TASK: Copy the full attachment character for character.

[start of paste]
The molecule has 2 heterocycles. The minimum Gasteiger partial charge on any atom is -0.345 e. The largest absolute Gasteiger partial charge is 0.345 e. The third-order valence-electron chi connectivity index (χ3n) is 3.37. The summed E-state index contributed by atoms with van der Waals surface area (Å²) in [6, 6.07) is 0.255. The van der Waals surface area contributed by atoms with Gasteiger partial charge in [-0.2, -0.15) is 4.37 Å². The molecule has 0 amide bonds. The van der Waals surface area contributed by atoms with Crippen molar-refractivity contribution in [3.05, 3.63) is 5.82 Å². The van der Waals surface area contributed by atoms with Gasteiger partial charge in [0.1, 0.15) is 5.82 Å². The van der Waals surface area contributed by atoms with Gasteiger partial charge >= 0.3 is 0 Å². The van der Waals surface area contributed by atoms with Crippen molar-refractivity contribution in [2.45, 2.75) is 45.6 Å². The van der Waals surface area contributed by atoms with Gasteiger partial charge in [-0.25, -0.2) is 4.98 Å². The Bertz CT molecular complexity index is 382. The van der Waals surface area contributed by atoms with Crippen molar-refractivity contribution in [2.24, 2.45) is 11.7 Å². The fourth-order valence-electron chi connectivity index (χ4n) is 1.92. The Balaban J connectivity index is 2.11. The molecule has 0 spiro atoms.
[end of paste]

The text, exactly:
The molecule has 2 heterocycles. The minimum Gasteiger partial charge on any atom is -0.345 e. The largest absolute Gasteiger partial charge is 0.345 e. The third-order valence-electron chi connectivity index (χ3n) is 3.37. The summed E-state index contributed by atoms with van der Waals surface area (Å²) in [6, 6.07) is 0.255. The van der Waals surface area contributed by atoms with Gasteiger partial charge in [-0.2, -0.15) is 4.37 Å². The molecule has 0 amide bonds. The van der Waals surface area contributed by atoms with Crippen molar-refractivity contribution in [3.05, 3.63) is 5.82 Å². The van der Waals surface area contributed by atoms with Gasteiger partial charge in [0.1, 0.15) is 5.82 Å². The van der Waals surface area contributed by atoms with Gasteiger partial charge >= 0.3 is 0 Å². The van der Waals surface area contributed by atoms with Crippen molar-refractivity contribution in [2.45, 2.75) is 45.6 Å². The van der Waals surface area contributed by atoms with Gasteiger partial charge in [-0.25, -0.2) is 4.98 Å². The Bertz CT molecular complexity index is 382. The van der Waals surface area contributed by atoms with Crippen molar-refractivity contribution in [2.24, 2.45) is 11.7 Å². The fourth-order valence-electron chi connectivity index (χ4n) is 1.92. The Balaban J connectivity index is 2.11. The molecule has 0 spiro atoms.